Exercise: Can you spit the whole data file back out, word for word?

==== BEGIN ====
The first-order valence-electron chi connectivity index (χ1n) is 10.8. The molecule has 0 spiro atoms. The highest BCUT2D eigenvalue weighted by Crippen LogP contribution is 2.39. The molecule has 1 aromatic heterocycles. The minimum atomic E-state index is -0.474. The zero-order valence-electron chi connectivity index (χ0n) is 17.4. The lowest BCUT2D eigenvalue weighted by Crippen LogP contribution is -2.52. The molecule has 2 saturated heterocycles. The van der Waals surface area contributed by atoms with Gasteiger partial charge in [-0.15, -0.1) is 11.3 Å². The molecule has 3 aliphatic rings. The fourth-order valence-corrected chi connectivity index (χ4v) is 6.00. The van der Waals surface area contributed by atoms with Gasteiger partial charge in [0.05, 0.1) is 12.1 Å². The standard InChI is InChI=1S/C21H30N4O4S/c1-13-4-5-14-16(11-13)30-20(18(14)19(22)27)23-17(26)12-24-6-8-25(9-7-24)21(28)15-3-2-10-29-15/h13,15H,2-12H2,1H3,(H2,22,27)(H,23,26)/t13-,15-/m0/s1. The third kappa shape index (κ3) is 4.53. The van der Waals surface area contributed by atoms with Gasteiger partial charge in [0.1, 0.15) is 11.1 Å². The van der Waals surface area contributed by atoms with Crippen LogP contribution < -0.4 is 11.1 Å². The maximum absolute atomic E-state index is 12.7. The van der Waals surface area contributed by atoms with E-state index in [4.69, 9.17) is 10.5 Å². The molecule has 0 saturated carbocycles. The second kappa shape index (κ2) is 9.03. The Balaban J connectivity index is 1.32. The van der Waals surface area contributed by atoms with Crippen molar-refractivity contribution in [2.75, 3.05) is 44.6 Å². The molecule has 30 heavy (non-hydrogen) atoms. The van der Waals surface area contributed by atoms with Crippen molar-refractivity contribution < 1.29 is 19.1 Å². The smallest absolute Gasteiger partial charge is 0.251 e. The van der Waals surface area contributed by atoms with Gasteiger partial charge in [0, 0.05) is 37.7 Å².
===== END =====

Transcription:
The first-order valence-electron chi connectivity index (χ1n) is 10.8. The molecule has 0 spiro atoms. The highest BCUT2D eigenvalue weighted by Crippen LogP contribution is 2.39. The molecule has 1 aromatic heterocycles. The minimum atomic E-state index is -0.474. The zero-order valence-electron chi connectivity index (χ0n) is 17.4. The lowest BCUT2D eigenvalue weighted by Crippen LogP contribution is -2.52. The molecule has 2 saturated heterocycles. The van der Waals surface area contributed by atoms with Gasteiger partial charge in [-0.15, -0.1) is 11.3 Å². The molecule has 3 aliphatic rings. The fourth-order valence-corrected chi connectivity index (χ4v) is 6.00. The van der Waals surface area contributed by atoms with Gasteiger partial charge in [0.05, 0.1) is 12.1 Å². The standard InChI is InChI=1S/C21H30N4O4S/c1-13-4-5-14-16(11-13)30-20(18(14)19(22)27)23-17(26)12-24-6-8-25(9-7-24)21(28)15-3-2-10-29-15/h13,15H,2-12H2,1H3,(H2,22,27)(H,23,26)/t13-,15-/m0/s1. The third kappa shape index (κ3) is 4.53. The van der Waals surface area contributed by atoms with Gasteiger partial charge in [0.1, 0.15) is 11.1 Å². The van der Waals surface area contributed by atoms with Crippen LogP contribution < -0.4 is 11.1 Å². The maximum absolute atomic E-state index is 12.7. The van der Waals surface area contributed by atoms with E-state index in [4.69, 9.17) is 10.5 Å². The molecule has 0 saturated carbocycles. The second kappa shape index (κ2) is 9.03. The Balaban J connectivity index is 1.32. The van der Waals surface area contributed by atoms with Crippen molar-refractivity contribution in [2.75, 3.05) is 44.6 Å². The molecule has 30 heavy (non-hydrogen) atoms. The van der Waals surface area contributed by atoms with Crippen molar-refractivity contribution < 1.29 is 19.1 Å². The smallest absolute Gasteiger partial charge is 0.251 e. The van der Waals surface area contributed by atoms with Gasteiger partial charge in [0, 0.05) is 37.7 Å².